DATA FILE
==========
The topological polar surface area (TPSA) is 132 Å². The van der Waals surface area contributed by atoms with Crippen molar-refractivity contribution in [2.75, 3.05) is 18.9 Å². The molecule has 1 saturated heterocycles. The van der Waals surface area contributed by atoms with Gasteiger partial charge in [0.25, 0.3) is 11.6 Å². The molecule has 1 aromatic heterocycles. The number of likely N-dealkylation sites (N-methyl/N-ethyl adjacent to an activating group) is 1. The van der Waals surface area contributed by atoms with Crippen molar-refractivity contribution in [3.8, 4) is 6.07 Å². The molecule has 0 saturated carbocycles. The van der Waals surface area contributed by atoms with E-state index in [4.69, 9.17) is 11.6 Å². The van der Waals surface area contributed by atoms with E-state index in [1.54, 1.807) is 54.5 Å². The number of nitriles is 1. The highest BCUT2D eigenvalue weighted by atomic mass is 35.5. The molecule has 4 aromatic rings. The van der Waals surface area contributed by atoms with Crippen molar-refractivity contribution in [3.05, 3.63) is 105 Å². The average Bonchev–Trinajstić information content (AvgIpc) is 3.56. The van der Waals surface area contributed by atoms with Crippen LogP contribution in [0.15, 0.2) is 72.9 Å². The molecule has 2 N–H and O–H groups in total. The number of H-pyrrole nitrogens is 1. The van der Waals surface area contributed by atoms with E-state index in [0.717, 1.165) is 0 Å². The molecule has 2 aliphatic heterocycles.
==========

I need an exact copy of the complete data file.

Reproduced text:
The topological polar surface area (TPSA) is 132 Å². The van der Waals surface area contributed by atoms with Crippen molar-refractivity contribution in [2.75, 3.05) is 18.9 Å². The molecule has 1 saturated heterocycles. The van der Waals surface area contributed by atoms with Gasteiger partial charge in [0.25, 0.3) is 11.6 Å². The molecule has 1 aromatic heterocycles. The number of likely N-dealkylation sites (N-methyl/N-ethyl adjacent to an activating group) is 1. The van der Waals surface area contributed by atoms with Crippen molar-refractivity contribution in [3.8, 4) is 6.07 Å². The molecule has 0 saturated carbocycles. The van der Waals surface area contributed by atoms with E-state index in [4.69, 9.17) is 11.6 Å². The van der Waals surface area contributed by atoms with E-state index in [1.54, 1.807) is 54.5 Å². The number of nitriles is 1. The highest BCUT2D eigenvalue weighted by atomic mass is 35.5. The molecule has 4 aromatic rings. The van der Waals surface area contributed by atoms with Crippen molar-refractivity contribution in [3.05, 3.63) is 105 Å². The average Bonchev–Trinajstić information content (AvgIpc) is 3.56. The van der Waals surface area contributed by atoms with Crippen LogP contribution in [0.15, 0.2) is 72.9 Å². The molecule has 2 N–H and O–H groups in total. The number of H-pyrrole nitrogens is 1. The van der Waals surface area contributed by atoms with E-state index in [0.717, 1.165) is 0 Å². The molecule has 2 aliphatic heterocycles.